Bruce and Diane are financially intelligent parents, and they handled this situation skillfully for two reasons. First, they used a question to engage Ethan in conversation. Responding to a difficult question with a question of your own—rather than a pronouncement—often increases your child's willingness to both talk and listen. Second, they expanded the discussion from money to values. Bruce and Diane used Ethan's curiosity about the value of their house to create a teachable moment where they were able to talk about the intangibles that make up a home: love, caring for one another, sharing responsibilities and so on. By pointing out that there were other houses in the neighborhood that cost less and others that cost more, they were able to talk about the need to keep money in perspective and not to use it as a measure of self-worth. If you learn to treat money only as a scorecard, they told him, you will always be disappointed. Unless you are Bill Gates, there will always be someone with more money than you.

Some of you may be horrified that Bruce and Diane told Ethan how much their home cost. Consider, though, the alternative of not saying anything: instilling anxiety through excessive money secrecy. Think about how this anxiety can affect your child's development. We have worked with financial advisers who tell us that they have clients who are so secretive about their money that they won't reveal their net worth to them; it's like refusing to tell a doctor about your overall physical condition. If your words and your behavior teach that money is a subject to be kept secret, your child may grow into an adult whose money anxiety may cause him to distrust his spouse, much less his financial adviser.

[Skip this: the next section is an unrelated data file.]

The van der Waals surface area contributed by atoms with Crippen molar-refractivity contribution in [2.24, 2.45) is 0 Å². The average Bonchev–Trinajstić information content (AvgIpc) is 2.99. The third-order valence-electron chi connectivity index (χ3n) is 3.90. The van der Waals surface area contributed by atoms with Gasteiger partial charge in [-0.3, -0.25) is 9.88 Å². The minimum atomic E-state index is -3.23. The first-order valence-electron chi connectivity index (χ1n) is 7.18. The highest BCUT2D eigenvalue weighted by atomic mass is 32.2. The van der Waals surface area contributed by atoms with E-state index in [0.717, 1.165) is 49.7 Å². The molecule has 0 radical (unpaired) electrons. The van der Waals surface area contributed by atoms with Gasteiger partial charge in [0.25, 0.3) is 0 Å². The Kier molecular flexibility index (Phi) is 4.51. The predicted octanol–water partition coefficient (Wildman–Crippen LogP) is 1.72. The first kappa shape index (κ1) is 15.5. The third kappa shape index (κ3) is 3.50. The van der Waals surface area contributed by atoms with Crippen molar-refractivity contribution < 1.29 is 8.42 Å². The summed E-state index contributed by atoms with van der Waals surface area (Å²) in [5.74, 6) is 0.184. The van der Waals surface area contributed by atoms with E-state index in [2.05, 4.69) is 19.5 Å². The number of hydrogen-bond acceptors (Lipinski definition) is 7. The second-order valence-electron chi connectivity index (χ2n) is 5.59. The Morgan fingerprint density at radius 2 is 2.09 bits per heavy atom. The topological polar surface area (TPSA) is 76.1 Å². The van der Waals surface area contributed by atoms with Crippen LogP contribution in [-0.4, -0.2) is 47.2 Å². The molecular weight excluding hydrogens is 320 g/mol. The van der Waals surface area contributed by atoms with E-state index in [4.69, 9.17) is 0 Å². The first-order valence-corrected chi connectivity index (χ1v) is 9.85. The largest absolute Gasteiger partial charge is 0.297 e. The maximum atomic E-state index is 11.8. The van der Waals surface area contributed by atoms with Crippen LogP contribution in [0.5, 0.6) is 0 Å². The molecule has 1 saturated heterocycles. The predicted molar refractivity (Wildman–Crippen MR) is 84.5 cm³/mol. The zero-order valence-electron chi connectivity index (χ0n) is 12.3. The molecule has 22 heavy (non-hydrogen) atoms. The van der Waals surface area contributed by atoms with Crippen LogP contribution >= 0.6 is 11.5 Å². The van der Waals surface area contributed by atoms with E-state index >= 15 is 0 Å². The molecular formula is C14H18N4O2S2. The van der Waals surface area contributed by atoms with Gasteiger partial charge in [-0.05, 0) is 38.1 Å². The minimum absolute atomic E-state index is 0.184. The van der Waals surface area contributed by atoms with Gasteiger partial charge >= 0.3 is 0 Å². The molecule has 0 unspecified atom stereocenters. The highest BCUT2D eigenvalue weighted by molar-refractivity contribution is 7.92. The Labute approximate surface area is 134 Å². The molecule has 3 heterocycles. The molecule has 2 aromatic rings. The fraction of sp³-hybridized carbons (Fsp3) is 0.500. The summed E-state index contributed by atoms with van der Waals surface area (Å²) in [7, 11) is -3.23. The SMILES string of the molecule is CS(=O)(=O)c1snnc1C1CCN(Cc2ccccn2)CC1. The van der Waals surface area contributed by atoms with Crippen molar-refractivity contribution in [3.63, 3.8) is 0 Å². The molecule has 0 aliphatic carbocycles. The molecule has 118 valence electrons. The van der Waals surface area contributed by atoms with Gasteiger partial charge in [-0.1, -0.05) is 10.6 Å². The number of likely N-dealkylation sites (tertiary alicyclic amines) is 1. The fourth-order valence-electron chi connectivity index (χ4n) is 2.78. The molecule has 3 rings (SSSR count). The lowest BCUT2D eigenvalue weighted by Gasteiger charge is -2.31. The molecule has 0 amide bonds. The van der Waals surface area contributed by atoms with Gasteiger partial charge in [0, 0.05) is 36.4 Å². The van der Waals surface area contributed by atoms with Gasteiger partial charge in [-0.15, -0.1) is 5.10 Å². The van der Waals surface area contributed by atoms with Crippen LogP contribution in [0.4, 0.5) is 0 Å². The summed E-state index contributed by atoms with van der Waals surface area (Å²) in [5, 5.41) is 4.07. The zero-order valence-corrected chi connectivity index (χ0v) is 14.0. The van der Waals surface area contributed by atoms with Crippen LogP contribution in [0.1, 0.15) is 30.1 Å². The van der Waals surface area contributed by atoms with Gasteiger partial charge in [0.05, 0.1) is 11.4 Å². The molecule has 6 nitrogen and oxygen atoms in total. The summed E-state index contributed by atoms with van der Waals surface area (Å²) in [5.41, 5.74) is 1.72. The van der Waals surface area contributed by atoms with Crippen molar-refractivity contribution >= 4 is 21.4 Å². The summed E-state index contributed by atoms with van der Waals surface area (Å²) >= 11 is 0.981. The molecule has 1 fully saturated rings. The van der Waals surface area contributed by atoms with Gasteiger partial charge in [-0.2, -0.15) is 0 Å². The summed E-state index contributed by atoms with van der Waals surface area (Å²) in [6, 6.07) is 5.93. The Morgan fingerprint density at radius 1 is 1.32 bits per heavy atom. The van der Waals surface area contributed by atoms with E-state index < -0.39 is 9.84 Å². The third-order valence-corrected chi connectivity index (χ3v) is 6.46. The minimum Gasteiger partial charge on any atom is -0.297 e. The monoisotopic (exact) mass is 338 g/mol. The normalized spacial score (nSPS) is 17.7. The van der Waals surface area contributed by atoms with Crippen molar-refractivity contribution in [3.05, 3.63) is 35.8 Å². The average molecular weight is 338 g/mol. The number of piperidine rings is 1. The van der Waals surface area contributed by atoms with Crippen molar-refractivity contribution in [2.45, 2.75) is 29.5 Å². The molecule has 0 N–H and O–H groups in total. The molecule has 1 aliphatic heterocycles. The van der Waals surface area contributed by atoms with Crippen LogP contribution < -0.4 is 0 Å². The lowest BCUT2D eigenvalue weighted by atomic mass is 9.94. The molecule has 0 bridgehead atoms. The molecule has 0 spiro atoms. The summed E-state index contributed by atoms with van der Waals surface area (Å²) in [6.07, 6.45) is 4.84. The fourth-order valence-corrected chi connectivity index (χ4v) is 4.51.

Finally, overcome your reluctance to discuss dollar-specific questions by reminding yourself that your kids probably know more about your finances than you think they do. We live in the information age. You would be amazed, or perhaps aghast, to discover that your kids can find general answers to many dollar-specific questions on the Internet. For example, a few minutes on discloses that the average income of an experienced advertising agency account executive in Fort Wayne, Indiana, ranges from seventy-three thousand to eighty-nine thousand dollars a year, while an experienced tool and die maker in Detroit makes an average of fifty-five thousand to sixty-one thousand dollars per year. In Ethan's case, the real estate section of the local newspaper gave him the asking price for houses in the neighborhood. Refusing to answer Ethan's question when he already had an idea of the range of values would simply tell him that Bruce and Diane were either excessively secretive about money or that they didn't trust him.

  • The Financially Intelligent Parent: 8 Steps to Raising Successful, Generous, Responsible Children
    The Financially Intelligent Parent: 8 Steps to Raising Successful, Generous, Responsible Children
    The Financially Intelligent Parent: 8 Steps to Raising Successful, Generous, Responsible Children